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Why the world rightly trusts Australian made

05 Sep 2019 9:39 AM | Anonymous member (Administrator)
A study published in the Journal of Pharmaceutical and Biomedical Analysis, highlights that inappropriate substances were found in several herbal medicines purchased from Australian pharmacies and other outlets. Again, Complementary Medicines Australia (CMA) wishes to share the facts about this world-leading complementary medicines industry in Australia. And why Australians can be confident in the Therapeutics Goods Administration (TGA) listed and registered products which have been subjected to the highest standards of quality control and testing in the world.

Australian manufacturing
“The Complementary Medicine (CM) industry expected to be worth an estimated US$180 billion by 2020,” say the authors and this is an Australian success story. An increasing number of jobs in Australia rely on this exemplary industry. And, worldwide, discerning companies and consumers have done their research and want to purchase complementary medicines from our highly regulated industry.

“It is of zero benefit for the industry to intentionally adulterate products and damage this important and blossoming industry in this country. Our quality control is world-class. Our reputation relies on it,” says Carl Gibson CEO of Complementary Medicines Australia (CMA).
Australian standards = the global benchmark

Australia has the most highly regulated environment in the world for complementary medicines. These are manufactured to a pharmaceutical standard under principles of Good Manufacturing Practice (GMP). Products meet strict guidelines set by the TGA. For Australian products, what you read on the label is what you get inside.
Widely, vociferously and repeatedly stated
Products in the study were purchased in Australian capital cities; pharmacies, health food stores, traditional herbal retailers and online. It has been widely, vociferously and repeatedly stated that the CMA does not recommend products from overseas be purchased online or in person. 
Regulation and testing
Stringent regulations are applied when Australian products are manufactured and distributed. And, the TGA also conducts post-market control to monitor the continuing quality, safety and efficacy of CMs via:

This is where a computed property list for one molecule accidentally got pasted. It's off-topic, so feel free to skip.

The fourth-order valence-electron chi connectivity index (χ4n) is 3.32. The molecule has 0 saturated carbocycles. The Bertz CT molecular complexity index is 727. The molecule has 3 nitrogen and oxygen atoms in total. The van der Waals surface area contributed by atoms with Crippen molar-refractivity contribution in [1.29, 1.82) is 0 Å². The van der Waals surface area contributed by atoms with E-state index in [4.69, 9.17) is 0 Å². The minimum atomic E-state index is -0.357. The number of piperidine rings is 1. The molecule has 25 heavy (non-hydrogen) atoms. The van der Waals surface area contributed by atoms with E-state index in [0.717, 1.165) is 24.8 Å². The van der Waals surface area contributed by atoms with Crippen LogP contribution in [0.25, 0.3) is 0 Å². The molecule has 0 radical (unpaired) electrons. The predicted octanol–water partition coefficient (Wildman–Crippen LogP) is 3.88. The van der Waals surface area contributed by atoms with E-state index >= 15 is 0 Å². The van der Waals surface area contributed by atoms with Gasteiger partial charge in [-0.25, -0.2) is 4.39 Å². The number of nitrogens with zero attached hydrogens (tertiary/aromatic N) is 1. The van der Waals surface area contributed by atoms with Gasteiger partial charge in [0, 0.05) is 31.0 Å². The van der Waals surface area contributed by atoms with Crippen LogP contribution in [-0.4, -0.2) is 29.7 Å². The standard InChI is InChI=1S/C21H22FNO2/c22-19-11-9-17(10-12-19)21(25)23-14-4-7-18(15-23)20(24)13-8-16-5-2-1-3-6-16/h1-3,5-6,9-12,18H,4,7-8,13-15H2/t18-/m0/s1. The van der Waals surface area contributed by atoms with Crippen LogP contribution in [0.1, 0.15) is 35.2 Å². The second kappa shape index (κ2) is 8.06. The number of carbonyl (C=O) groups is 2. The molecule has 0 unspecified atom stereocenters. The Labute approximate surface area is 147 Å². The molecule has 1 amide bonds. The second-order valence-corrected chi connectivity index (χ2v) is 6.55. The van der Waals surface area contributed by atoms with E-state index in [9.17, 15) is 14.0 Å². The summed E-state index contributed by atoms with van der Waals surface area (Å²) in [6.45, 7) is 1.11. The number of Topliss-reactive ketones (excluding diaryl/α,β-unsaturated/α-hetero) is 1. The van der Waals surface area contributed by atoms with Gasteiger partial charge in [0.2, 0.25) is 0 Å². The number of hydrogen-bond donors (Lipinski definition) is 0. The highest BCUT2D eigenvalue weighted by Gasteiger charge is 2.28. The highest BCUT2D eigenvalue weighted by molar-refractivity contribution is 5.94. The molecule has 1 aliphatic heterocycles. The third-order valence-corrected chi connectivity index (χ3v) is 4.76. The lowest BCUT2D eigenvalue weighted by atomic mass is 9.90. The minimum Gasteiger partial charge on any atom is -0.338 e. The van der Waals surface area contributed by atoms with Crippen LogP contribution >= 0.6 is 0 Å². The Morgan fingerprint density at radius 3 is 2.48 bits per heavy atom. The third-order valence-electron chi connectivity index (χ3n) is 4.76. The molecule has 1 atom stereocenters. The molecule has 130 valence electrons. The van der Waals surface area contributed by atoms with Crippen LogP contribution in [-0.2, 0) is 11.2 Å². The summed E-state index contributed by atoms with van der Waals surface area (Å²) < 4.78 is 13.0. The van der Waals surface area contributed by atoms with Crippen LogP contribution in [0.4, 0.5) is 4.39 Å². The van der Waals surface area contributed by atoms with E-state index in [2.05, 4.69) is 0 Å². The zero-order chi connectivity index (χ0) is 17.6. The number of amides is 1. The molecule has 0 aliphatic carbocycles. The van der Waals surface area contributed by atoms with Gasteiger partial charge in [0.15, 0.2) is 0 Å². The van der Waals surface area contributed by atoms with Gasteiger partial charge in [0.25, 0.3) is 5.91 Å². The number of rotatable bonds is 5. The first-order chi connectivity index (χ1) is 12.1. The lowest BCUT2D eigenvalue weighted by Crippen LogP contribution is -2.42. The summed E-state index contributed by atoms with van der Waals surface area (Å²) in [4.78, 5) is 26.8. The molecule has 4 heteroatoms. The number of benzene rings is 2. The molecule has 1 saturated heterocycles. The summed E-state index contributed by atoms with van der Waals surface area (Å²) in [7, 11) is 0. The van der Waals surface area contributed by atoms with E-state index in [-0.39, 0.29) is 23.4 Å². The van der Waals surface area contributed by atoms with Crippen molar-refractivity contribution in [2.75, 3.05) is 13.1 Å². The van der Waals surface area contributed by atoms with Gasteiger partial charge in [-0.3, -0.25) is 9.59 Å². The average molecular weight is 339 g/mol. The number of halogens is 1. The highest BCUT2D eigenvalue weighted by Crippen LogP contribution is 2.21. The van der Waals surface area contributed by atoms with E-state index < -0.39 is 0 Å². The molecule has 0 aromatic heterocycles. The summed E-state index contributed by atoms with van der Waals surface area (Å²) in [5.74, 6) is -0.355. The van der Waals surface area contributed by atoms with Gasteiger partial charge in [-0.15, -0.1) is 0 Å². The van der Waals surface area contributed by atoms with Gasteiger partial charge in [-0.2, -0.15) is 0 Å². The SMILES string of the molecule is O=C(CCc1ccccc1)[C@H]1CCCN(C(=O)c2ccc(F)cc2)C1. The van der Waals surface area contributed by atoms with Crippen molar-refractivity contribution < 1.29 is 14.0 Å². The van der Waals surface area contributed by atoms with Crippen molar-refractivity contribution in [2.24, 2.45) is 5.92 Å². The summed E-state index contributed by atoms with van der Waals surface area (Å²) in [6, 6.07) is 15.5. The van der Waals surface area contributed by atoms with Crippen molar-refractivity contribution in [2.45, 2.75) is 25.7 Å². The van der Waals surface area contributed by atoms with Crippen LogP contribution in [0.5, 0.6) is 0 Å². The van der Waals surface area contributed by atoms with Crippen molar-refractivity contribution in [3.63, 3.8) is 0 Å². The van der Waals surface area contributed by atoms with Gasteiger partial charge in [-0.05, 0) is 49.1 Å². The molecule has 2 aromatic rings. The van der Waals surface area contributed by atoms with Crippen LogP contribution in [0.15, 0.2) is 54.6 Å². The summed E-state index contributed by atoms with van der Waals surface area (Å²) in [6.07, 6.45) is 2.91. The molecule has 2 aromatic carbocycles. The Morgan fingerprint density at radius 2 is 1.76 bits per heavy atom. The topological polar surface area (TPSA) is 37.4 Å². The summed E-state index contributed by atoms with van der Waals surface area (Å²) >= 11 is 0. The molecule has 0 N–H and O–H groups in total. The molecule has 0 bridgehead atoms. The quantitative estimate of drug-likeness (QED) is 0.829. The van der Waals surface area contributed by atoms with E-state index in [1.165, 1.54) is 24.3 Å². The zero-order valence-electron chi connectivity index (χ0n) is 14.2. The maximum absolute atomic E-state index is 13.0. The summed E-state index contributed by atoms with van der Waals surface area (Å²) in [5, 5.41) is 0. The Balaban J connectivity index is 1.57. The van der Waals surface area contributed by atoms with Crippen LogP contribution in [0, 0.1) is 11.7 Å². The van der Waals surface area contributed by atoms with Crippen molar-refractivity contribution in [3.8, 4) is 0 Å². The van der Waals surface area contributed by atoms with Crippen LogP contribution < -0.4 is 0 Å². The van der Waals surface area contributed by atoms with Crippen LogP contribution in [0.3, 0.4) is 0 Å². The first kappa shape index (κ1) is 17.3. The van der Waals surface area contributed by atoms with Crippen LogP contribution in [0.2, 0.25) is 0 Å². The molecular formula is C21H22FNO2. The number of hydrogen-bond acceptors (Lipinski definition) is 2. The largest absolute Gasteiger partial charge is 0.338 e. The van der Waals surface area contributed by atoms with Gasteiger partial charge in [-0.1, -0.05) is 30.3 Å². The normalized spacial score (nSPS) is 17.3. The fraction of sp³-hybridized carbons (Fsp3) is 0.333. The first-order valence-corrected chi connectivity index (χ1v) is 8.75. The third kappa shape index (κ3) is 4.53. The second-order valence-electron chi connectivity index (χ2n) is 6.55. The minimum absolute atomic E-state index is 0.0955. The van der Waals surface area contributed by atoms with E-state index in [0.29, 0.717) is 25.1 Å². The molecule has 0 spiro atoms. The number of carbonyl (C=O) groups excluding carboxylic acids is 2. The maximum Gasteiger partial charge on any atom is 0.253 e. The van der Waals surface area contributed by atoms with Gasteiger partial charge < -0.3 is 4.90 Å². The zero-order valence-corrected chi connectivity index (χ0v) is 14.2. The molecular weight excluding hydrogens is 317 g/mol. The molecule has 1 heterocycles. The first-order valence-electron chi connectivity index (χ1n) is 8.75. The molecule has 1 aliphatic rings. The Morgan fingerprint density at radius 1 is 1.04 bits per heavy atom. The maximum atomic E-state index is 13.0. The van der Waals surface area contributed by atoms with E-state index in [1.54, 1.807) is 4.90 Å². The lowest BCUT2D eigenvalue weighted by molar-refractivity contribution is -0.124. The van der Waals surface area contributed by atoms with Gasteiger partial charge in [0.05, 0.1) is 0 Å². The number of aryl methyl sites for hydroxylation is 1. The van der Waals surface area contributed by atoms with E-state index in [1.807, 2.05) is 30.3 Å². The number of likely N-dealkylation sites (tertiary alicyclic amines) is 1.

·        Auditing good manufacturing practices
·        Selected and random audits of Listed products, laboratory testing of products and surveillance in the marketplace
·        A strong pharmacovigilance program, which involves the assessment of adverse events that are reported to the TGA by consumers
·        Implementation of an effective, responsive and timely recalls procedure
·        The placement of controls for the advertising of therapeutic goods.
·        Batch testing of finished products (tablets /capsules) that verifies the consistency and quality of the active ingredients within the label claim. To enhance consumer safety and confidence in Australian products and ensure compliance post-market and prevent potentially dangerous products from being sold in the first place.

To be a listed medicine on the Australian Register of Therapeutic Goods (ARTG) a product:
•    can only contain certain low risk ingredients in acceptable amounts that are permitted for use in listed medicines by the TGA
•    must be manufactured in accordance with the principles of Good Manufacturing Practice (GMP)
•    can only make indications (for therapeutic use) for health maintenance and health enhancement or certain indications for non-serious, self-limiting conditions.
Along with the requirement to comply with the TGA’s mandated standards, Carl Gibson stresses that many factors determine the overall quality of ingredients in complementary medicine including their design, development, in-process controls, GMP controls, and process validation plus by specifications applied to them throughout development and manufacture.

“The compositional guidelines, specifications, and monographs are an important component of quality assurance, but these aren’t the only important factors. All of these considerations are necessary to ensure consistent production of high-quality complementary medicines,” says Carl Gibson.